State regulators want to make sure Virginia’s millions of utility ratepayers benefit from the corporate tax cut pushed through by congressional Republicans and signed into law last month by President Donald Trump.
The Virginia State Corporation Commission, which regulates utilities, issued an order Monday that requires electricity, gas and water utilities to account for the tax savings on their books.
“The tax savings will thus be quantified and available to be passed on to customers in subsequent rate proceedings,” the commission said in a news release.
Customers of Virginia’s two large electric utilities, however, will have to await action by the General Assembly to reap any benefit, a consequence of the controversial base-rate freeze for Dominion Energy Virginia and Appalachian Power that the legislature passed and Gov. Terry McAuliffe signed in 2015.
The law prevented the commission from ordering refunds to customers if it found the monopoly utilities’ profits exceeded authorized rates. The SCC has found that the law has allowed the utilities to keep millions they would have otherwise been forced to return.
Dominion has signaled that it’s time to “transition away” from the rate freeze, which has been criticized as a cash-grab for the politically potent energy company and has prompted calls to restore the commission’s traditional rate-setting powers.
What the company will put forward to replace the 2015 law, supposedly intended to guard customers against price shocks from carbon regulation, is expected to suck up a lot of the oxygen in the General Assembly session that starts Wednesday.
Sen. J. Chapman Petersen, D-Fairfax City, who unsuccessfully pushed legislation last year to resume rate review, has introduced a similar bill — this time with broader support, he says.
Meanwhile, Dominion has said it favors a “reinvestment model” that allows the utility to deduct money it spends on modernizing Virginia’s electrical grid and on renewable energy from its excess earnings for rate-setting purposes.
Last month, the SCC’s staff told lawmakers who serve on the General Assembly’s Commission on Electric Utility Regulation that cutting the federal corporate income tax rate to 20 percent would save Dominion Energy Virginia about $165 million a year and Appalachian Power, the state’s other large electric utility, about $80 million. Congress ultimately settled on a 21 percent corporate tax rate.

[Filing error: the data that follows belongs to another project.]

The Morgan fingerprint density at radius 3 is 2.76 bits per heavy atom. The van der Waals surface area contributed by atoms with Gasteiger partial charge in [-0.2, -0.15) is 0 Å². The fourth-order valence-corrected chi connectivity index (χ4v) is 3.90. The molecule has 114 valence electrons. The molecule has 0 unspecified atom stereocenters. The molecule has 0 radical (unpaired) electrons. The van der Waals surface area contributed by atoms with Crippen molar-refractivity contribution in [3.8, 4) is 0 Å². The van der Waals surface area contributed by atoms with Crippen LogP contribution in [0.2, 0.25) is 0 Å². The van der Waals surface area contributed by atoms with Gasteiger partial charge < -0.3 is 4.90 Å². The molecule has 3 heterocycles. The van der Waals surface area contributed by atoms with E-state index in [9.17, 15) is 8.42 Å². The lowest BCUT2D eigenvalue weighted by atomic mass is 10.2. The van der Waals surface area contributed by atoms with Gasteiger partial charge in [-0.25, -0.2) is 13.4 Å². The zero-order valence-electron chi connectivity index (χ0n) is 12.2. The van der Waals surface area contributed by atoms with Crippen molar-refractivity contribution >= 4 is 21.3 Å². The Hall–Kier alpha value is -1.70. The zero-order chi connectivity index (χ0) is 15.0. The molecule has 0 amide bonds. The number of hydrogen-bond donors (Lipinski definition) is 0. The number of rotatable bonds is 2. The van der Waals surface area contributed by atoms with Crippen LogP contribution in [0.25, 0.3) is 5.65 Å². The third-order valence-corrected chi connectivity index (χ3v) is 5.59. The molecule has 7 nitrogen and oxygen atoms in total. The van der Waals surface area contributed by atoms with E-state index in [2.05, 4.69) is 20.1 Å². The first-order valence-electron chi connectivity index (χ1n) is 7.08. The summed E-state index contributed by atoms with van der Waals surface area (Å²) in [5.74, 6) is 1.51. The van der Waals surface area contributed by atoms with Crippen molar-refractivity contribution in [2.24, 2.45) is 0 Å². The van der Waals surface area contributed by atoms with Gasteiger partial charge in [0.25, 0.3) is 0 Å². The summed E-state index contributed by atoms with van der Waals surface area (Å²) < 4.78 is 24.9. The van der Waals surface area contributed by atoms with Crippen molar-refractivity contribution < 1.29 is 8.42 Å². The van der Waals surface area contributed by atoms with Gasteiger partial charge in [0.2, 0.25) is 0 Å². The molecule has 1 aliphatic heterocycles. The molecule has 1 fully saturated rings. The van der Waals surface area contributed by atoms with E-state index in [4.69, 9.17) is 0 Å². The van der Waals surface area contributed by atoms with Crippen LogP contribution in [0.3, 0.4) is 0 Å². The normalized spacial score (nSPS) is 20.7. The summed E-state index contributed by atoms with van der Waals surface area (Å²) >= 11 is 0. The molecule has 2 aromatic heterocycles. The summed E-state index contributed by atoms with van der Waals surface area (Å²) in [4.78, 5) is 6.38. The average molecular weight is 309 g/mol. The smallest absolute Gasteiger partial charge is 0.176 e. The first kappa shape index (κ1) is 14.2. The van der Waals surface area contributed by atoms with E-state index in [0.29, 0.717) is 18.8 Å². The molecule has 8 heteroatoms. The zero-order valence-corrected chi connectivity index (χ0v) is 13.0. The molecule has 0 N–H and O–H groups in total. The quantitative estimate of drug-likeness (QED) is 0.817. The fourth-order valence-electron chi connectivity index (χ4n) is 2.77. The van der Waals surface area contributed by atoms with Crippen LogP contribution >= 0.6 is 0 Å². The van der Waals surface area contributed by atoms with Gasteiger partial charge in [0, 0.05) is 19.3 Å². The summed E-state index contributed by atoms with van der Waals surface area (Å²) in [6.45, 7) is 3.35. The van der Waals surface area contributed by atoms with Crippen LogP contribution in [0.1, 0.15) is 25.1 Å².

Federal taxes are included in the base rates utilities charge customers.
“We advised the commission on electric regulation at that December meeting that unless something changes to the current law with regard to Dominion and APCO, those savings are retained by the company,” said SCC spokesman Ken Schrad. “There’s no mechanism by which to return it to ratepayers.”
That projected tax windfall for the utilities, with no means at present to pass it back to ratepayers, could create additional impetus for lawmakers to come up with a new model for dealing with utility “overearnings.”
“We are analyzing the effects of the federal tax cut law just passed and agree any reduced tax expense should benefit our customers,” said Dominion spokesman David Botkins.
John Shepelwich, a spokesman for Appalachian Power, said the company would “certainly comply” with the order but had not yet seen it.
“We also do not know at this point what the amount will be nor the process,” he said.
The commission’s order also affects: Columbia Gas of Virginia, which provides gas service to much of Chesterfield County as well as many other areas of Central Virginia including Lynchburg and Fredericksburg; Virginia American Water Company which provides water service to the City of Hopewell and certain areas of the Northern Neck (Westmoreland and Northumberland Counties); Aqua Virginia Inc.; Washington Gas Light; Virginia Natural Gas; Roanoke Gas; Atmos Energy; Southwestern Virginia Gas; Appalachian Natural Gas Distribution and Kentucky Utilities.
“Columbia Gas will comply with the State Corporation Commission’s order and the impacts of the tax reform act are currently being evaluated,” spokeswoman Kristine M. Johnson said.